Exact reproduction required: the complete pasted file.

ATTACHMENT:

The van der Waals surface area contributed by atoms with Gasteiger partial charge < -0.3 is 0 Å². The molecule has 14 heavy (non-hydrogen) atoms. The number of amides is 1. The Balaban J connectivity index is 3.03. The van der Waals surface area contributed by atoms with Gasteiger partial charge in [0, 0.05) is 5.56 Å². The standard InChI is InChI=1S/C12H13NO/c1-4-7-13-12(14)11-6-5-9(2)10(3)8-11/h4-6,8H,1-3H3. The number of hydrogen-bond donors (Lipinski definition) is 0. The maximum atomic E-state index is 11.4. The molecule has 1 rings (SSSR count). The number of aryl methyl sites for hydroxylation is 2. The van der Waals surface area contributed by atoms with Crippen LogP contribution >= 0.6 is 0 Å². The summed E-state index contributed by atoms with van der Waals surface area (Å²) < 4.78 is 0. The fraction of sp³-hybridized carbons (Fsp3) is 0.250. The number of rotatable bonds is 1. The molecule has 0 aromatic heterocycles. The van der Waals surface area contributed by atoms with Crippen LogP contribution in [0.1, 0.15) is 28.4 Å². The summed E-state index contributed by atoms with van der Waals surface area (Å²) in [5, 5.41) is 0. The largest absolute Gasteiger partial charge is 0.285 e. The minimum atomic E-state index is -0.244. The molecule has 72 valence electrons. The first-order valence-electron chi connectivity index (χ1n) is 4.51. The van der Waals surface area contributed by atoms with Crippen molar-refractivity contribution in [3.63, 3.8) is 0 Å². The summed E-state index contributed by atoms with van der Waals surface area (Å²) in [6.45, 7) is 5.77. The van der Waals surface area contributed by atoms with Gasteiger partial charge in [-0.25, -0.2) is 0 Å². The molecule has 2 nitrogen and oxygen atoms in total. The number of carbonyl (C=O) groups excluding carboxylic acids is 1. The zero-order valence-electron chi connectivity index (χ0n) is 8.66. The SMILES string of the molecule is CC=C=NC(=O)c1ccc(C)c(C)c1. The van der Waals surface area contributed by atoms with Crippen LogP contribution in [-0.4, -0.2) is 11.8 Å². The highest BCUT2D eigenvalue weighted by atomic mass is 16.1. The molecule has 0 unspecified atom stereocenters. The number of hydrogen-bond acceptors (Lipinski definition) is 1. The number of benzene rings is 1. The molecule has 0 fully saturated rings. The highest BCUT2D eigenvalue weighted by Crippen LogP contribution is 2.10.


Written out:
The van der Waals surface area contributed by atoms with Gasteiger partial charge < -0.3 is 0 Å². The molecule has 14 heavy (non-hydrogen) atoms. The number of amides is 1. The Balaban J connectivity index is 3.03. The van der Waals surface area contributed by atoms with Gasteiger partial charge in [0, 0.05) is 5.56 Å². The standard InChI is InChI=1S/C12H13NO/c1-4-7-13-12(14)11-6-5-9(2)10(3)8-11/h4-6,8H,1-3H3. The number of hydrogen-bond donors (Lipinski definition) is 0. The maximum atomic E-state index is 11.4. The molecule has 1 rings (SSSR count). The number of aryl methyl sites for hydroxylation is 2. The van der Waals surface area contributed by atoms with Crippen LogP contribution >= 0.6 is 0 Å². The summed E-state index contributed by atoms with van der Waals surface area (Å²) < 4.78 is 0. The fraction of sp³-hybridized carbons (Fsp3) is 0.250. The number of rotatable bonds is 1. The molecule has 0 aromatic heterocycles. The van der Waals surface area contributed by atoms with Crippen LogP contribution in [0.1, 0.15) is 28.4 Å². The summed E-state index contributed by atoms with van der Waals surface area (Å²) in [5, 5.41) is 0. The largest absolute Gasteiger partial charge is 0.285 e. The minimum atomic E-state index is -0.244. The molecule has 72 valence electrons. The first-order valence-electron chi connectivity index (χ1n) is 4.51. The van der Waals surface area contributed by atoms with Crippen molar-refractivity contribution in [3.63, 3.8) is 0 Å². The summed E-state index contributed by atoms with van der Waals surface area (Å²) in [6.45, 7) is 5.77. The van der Waals surface area contributed by atoms with Gasteiger partial charge in [-0.25, -0.2) is 0 Å². The molecule has 2 nitrogen and oxygen atoms in total. The number of carbonyl (C=O) groups excluding carboxylic acids is 1. The zero-order valence-electron chi connectivity index (χ0n) is 8.66. The SMILES string of the molecule is CC=C=NC(=O)c1ccc(C)c(C)c1. The van der Waals surface area contributed by atoms with Crippen LogP contribution in [-0.4, -0.2) is 11.8 Å². The highest BCUT2D eigenvalue weighted by atomic mass is 16.1. The molecule has 0 unspecified atom stereocenters. The number of hydrogen-bond acceptors (Lipinski definition) is 1. The number of benzene rings is 1. The molecule has 0 fully saturated rings. The highest BCUT2D eigenvalue weighted by Crippen LogP contribution is 2.10.